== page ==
I won my last start of the 1980 season in Chicago 5-1. I always liked pitching in Chicago. I liked the restaurants, the bars, the nightlife, and after winning what I thought was my last game of the season I took advantage of all Chicago had to offer. Our last two games of the season were in Milwaukee. I planned to catch up on my sleep and watch Mike Norris (22 wins) and Rick Langford (19 wins) close out the season.
Rick Langford started the very last game of the year in pursuit of his 20th win. It was a cold October day in Milwaukee. Rick was having an amazing
year. He had completed 28 of his 32 starts including 22 consecutive compete games prior to this last game of the year. Going for his 20th win you
knew there was no way he would be coming out of this game. Most of the guys, especially those who knew they wouldn’t be playing had been out
until the bars closed, since it was our last night of the year on the road. This included most of our relief pitchers, and all of the starters except for Langford.
After a couple consecutive nights of heavy drinking I wasn’t feeling too good. As the game wore on the temperature dropped and wind blew harder. I remembered from the year before that there was a ladder that you could climb and get to a catwalk inside the giant scoreboard in right field near our bullpen. I knew I would be the last person called into the game having just pitched a couple of days earlier. Not only had Langford completed 90% of his games, we had a bullpen full of able bodied relief pitchers. Well, perhaps I should say able bodied, but hung over relief pitchers.
Somewhere around the 4th or 5th inning I started to feel worse, and decided I needed to lie down. I climbed up the ladder and into the giant scoreboard.
I rested on the narrow cat walk shielded from the wind, and warmed by all of the electrical stuff inside the scoreboard. The guys in the bullpen would occasionally let me know what was happening in the game. I dozed off a couple of times only to be awakened by the sound of a baseball rattling
County Stadium (R.I.P.) scoreboard. What’s that smell??
around the catwalk that someone from the bullpen had thrown to playfully harass me.
After puking somewhere deep in the bowels of the scoreboard I felt a little better. It was now he 8th inning and the bullpen kept teasing me that Billy
wanted me to warm up. The game was tied 4-4, Langford had men on base, but I knew they were kidding me. Langford would not be coming
out of this game unless it became a lost cause, and I would be the last person to be used in relief!
Langford pitched the 9th and the 10th inning. After finishing the 10th inning Jeff Jones who was my roommate on the road and is now the pitching coach for the Detroit Tigers got my attention and said that I needed to get ready to pitch the 11th inning. He said Art (Art Fowler our pitching coach) had called down to the bullpen and said get Kingman up. It was no joke.
The first batter I faced was Ben Ogilvie,he got a base hit. The next batter grounded out. This was followed by an intentional walk, and then an unintentional walk. There I was in a game I had no business being in, on the road with one out and the bases loaded facing loss number 21! Fortunately the next batter hit the ball back to me and we turned a double play to mercifully end the inning. Dave Beard came into the game to pitch the 12th inning. The team didn’t score much when I pitched, and they didn’t score any for Beard who threw 3 scoreless innings and then took the loss in the 15th inning.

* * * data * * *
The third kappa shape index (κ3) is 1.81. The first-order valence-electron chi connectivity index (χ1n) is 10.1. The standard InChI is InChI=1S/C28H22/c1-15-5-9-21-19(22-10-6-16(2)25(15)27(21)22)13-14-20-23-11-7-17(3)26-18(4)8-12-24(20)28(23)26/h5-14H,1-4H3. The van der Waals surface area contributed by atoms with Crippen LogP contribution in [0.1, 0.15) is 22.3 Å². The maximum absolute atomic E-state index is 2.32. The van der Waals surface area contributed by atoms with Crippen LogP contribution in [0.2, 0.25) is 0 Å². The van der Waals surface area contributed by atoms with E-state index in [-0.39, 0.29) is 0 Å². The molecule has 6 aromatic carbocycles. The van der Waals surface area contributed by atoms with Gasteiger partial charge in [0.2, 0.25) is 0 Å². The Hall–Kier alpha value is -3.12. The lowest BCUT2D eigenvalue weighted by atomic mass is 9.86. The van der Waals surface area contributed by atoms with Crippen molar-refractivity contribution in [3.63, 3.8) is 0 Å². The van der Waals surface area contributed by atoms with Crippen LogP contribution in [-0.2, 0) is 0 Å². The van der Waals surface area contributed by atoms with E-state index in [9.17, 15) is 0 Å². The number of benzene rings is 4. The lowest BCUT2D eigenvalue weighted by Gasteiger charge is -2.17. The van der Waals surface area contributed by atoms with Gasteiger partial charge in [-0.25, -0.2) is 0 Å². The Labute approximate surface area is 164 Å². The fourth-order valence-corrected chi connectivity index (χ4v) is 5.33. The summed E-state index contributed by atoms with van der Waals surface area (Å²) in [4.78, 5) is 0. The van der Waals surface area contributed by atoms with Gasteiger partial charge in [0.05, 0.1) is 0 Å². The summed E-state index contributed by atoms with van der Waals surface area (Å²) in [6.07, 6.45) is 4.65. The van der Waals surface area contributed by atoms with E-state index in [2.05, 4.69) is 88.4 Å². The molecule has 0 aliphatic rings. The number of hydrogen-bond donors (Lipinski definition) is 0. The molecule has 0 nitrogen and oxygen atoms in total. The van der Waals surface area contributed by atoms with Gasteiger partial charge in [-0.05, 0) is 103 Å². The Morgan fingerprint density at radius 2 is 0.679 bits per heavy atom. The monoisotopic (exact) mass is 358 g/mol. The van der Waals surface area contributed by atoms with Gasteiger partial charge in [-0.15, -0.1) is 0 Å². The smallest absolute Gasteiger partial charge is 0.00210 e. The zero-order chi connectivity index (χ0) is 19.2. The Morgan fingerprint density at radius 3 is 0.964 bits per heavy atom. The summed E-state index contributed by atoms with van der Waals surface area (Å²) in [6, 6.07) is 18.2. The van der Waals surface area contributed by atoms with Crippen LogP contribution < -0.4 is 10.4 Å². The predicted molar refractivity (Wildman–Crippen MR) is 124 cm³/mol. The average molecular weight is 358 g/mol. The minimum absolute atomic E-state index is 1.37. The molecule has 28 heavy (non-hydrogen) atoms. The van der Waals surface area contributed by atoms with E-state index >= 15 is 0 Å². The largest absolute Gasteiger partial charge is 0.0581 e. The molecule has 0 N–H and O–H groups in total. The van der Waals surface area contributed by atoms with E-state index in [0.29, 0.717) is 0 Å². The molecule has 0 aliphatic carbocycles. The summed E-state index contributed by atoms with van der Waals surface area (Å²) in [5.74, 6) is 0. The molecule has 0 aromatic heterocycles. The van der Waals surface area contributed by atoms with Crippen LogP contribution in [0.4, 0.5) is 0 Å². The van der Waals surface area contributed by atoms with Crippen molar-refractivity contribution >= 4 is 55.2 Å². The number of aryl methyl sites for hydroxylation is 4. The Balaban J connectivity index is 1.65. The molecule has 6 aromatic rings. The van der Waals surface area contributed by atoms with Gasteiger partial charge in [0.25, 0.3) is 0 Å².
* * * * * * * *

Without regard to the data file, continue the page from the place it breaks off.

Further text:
Rick Bosetti was a flashy fielder who, with Toronto in 1979, led AL outfielders in putouts, assists, and errors. Recognizing his own modest talents as a player, Bosetti had other goals – notably to urinate in the outfield of every major league park, a goal he was able to achieve!
Hard to believe who ever wrote this thought Rick had no other goals. He was a decent ballplayer. Rick went on to become the Mayor of Redding CA. not too long ago. I had no idea about his goal to urinate in every MLB park until he told me in 1981. I am sure if Billy would have been pissed off he had caught Rick in the act!
Bruce Robinson was my catcher in Chattanooga. He also caught for the A’s and Yankees.
We had a day off in Montgomery and decided to check out the state capitol. Bruce struck up a
conversation with Wendy as we were wandering around the rotunda. She turned out to be George Wallace’s receptionist, and her family had known the Wallace family for years.
When Wendy learned that we were in town to play baseball she mentioned that Governor Wallace
had played baseball at the University of Alabama. I told Wendy that my father had played baseball with the Governor at Alabama.
With that, Wendy said that she was sure he would want to meet us. We were ushered in to his office ahead of several people who had appointments to meet with him, one of them was Harvey Glance who had won a gold medal in the 1976 Olympics.
George was happy to see us and remembered playing with my father who he said was a fine shortstop. This was very interesting since I don’t think my father has thrown a baseball in his life and may have never even set foot in Alabama!
I remember a game in Toronto when Billy Martin put Mike Edwards
in to pinch run at third base, late in the game with the score tied. With his speed he would be able to tag up and score on a fly ball. Instead he got caught off third on a ground ball to the infield. He was so mortified that he exited the field through
the Blue Jays dugout in order to avoid the inevitable confrontation with Billy in our dugout!